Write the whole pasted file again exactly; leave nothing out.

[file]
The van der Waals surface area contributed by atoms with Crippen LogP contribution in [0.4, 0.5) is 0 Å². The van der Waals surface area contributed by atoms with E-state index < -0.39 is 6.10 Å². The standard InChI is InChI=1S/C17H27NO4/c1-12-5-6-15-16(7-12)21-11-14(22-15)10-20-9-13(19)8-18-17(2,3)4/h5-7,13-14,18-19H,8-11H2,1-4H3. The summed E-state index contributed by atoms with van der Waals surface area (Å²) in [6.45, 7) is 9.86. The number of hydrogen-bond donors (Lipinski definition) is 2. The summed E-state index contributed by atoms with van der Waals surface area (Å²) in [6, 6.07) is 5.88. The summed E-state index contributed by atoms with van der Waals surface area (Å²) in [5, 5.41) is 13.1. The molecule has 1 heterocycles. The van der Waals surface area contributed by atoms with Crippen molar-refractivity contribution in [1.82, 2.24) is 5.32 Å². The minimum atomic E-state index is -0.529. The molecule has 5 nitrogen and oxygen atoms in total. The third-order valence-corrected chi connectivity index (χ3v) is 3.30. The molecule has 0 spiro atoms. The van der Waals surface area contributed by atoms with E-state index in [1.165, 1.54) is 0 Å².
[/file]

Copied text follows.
The van der Waals surface area contributed by atoms with Crippen LogP contribution in [0.4, 0.5) is 0 Å². The van der Waals surface area contributed by atoms with E-state index < -0.39 is 6.10 Å². The standard InChI is InChI=1S/C17H27NO4/c1-12-5-6-15-16(7-12)21-11-14(22-15)10-20-9-13(19)8-18-17(2,3)4/h5-7,13-14,18-19H,8-11H2,1-4H3. The summed E-state index contributed by atoms with van der Waals surface area (Å²) in [6.45, 7) is 9.86. The number of hydrogen-bond donors (Lipinski definition) is 2. The summed E-state index contributed by atoms with van der Waals surface area (Å²) in [6, 6.07) is 5.88. The summed E-state index contributed by atoms with van der Waals surface area (Å²) in [5, 5.41) is 13.1. The molecule has 1 heterocycles. The van der Waals surface area contributed by atoms with Crippen molar-refractivity contribution in [1.82, 2.24) is 5.32 Å². The minimum atomic E-state index is -0.529. The molecule has 5 nitrogen and oxygen atoms in total. The third-order valence-corrected chi connectivity index (χ3v) is 3.30. The molecule has 0 spiro atoms. The van der Waals surface area contributed by atoms with E-state index in [1.165, 1.54) is 0 Å².